THE BLOG
01/28/2013 04:06 pm ET Updated Mar 30, 2013

Djindal Unchained

All evidence indicates that Bobby Jindal, governor of Louisiana, wants to be president. Having vaulted onto the national scene in February, 2009, when he gave the Republican response to Obama's speech to a joint session of Congress (a response that got tepid reviews), Jindal is once again in the news. He was chosen to give the keynote address at the Republican National Committee's winter meeting, on January 24, in Charlotte, NC.

When you keep getting picked to be the main speaker at these things, it means: (1) that you crave the national spotlight, and (2) that your party is willing to keep that spotlight focused on you, at least until you crash and burn. Obviously, it's too early to make any predictions about who's going to carry the party banner in 2016. We need only recall that Bill Frist was once deemed a Republican frontrunner.

Apparently, the highlight of Jindal's 25-minute address was his tough talk. "We've got to stop being the stupid party," he said. "We had a number of Republicans damage the brand this year with offensive and bizarre comments. I'm here to say we've had enough of that." Presumably, he was referring to Romney's snooty disparagement of 47-percent of the American population, and Todd Akin's startling observation that women couldn't get pregnant from a "legitimate rape."

While tough talk is often welcome, what tends to make American voters queasy is that when they hear one Republican caution another Republicans not to make any "stupid" statements, it raises nagging fears that what they're really saying is "Don't tell the truth, because if women, minorities and working people see how exclusionary and mean-spirited we really are, we're sunk." A broad generalization, but there's some truth to it.

No one can argue that Bobby Jindal isn't intelligent. Born in Baton Rouge to Indian immigrants, he was not only a brilliant student, but a budding entrepreneur. While a high school student he started his own retail candy business and a mail-order software company. He graduated with honors from Brown University at the age of twenty, and then attended New College, Oxford as a Rhodes Scholar.

He declined an offer to study for a Ph.D. in political science at Oxford, and was accepted by both Harvard Medical School and Yale Law School, neither of which he wound up attending. Before we gush too much over his Ivy League pedigree, we need to remind ourselves that the only U.S. president in history to hold degrees from both Yale and Harvard was George W. Bush.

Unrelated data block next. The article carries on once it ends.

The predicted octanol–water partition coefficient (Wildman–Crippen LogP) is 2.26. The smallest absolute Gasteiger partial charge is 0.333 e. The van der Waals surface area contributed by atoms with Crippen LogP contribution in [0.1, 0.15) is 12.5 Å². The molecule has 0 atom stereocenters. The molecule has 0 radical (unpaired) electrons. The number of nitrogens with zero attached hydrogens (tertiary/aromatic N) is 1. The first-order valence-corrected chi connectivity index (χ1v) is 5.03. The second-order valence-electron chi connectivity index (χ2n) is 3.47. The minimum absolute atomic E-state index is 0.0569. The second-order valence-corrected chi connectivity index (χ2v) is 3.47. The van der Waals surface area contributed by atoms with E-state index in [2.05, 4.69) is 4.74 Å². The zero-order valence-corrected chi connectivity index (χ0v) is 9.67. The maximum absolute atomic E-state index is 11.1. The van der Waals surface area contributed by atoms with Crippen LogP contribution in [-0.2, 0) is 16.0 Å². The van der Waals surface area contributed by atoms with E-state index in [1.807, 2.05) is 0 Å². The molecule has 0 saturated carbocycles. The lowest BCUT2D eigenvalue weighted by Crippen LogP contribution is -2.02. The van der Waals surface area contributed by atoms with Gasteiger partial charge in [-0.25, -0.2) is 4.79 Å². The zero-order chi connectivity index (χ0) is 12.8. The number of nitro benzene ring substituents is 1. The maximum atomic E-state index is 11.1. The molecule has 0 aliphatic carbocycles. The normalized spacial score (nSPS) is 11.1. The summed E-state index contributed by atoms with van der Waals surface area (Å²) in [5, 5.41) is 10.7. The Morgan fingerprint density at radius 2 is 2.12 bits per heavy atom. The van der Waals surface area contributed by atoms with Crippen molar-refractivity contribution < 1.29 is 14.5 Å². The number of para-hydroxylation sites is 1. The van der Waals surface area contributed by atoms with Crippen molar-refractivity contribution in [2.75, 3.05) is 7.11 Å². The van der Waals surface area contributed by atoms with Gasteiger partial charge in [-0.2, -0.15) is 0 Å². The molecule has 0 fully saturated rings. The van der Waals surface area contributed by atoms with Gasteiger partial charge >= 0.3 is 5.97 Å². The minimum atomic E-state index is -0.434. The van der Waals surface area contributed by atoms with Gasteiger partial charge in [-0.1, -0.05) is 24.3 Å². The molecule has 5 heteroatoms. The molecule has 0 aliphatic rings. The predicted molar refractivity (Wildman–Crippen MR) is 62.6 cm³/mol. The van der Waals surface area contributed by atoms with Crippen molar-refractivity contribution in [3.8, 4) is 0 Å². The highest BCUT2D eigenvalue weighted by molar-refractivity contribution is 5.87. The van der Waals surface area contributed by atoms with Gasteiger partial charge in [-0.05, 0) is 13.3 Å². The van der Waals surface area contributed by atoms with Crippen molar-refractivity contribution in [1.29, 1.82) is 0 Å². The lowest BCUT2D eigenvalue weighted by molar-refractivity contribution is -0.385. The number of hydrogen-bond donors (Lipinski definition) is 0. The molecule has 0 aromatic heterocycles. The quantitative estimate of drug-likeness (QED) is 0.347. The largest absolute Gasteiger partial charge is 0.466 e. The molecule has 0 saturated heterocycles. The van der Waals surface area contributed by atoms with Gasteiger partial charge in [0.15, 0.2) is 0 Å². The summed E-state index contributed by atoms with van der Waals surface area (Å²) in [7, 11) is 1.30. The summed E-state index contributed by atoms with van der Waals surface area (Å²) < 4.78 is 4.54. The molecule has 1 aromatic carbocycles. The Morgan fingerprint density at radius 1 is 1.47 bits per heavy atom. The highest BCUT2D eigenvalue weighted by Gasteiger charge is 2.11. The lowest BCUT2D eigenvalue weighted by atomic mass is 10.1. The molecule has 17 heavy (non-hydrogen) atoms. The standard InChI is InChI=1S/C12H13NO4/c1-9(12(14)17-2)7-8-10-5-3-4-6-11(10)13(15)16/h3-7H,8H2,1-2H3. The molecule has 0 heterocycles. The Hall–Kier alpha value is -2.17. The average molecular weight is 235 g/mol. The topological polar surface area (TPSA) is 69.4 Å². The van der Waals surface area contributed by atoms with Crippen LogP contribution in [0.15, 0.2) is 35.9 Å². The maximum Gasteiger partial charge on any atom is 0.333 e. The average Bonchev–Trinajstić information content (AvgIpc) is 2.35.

Governor Jindal's birth name is Piyush. Born a Hindu, he converted to Roman Catholicism while still in high school. There's a fascinating story behind how he got the name "Bobby." His family began calling him that because young Piyush was a devoted fan of the TV show "The Brady Bunch," and his favorite character was Bobby Brady. True story. Had his favorite show been "Happy Days," he conceivably could have become "Fonzie." Stranger things have happened. Governor Fonzie Jindal.

Just as no one can argue that Jindal isn't intelligent, no one can argue that he isn't a paleo-conservative. He not only opposes abortion and same-sex marriage (meat and potatoes for a conservative), he wants to build a fence along the Mexican border, he supports a constitutional amendment to ban flag-burning, he wants "intelligent design" taught in our schools, he voted to extend the Patriot Act, and he received an endorsement from the NRA for his steadfast opposition to further gun restrictions.

Again, while no one can predict the future, by the time the 2016 presidential campaign rolls around -- considering that there's already ample evidence the American public is becoming more "socially liberal -- many of Jindal's conservative views could be viewed as toxic. Indeed, smart or not, Jindal could be rudely portrayed as the male, Rhodes Scholar equivalent of Michelle Bachmann.

David Macaray, a Los Angeles playwright and author ("It's Never Been Easy: Essays on Modern Labor," 2nd Edition), was a former labor union rep.

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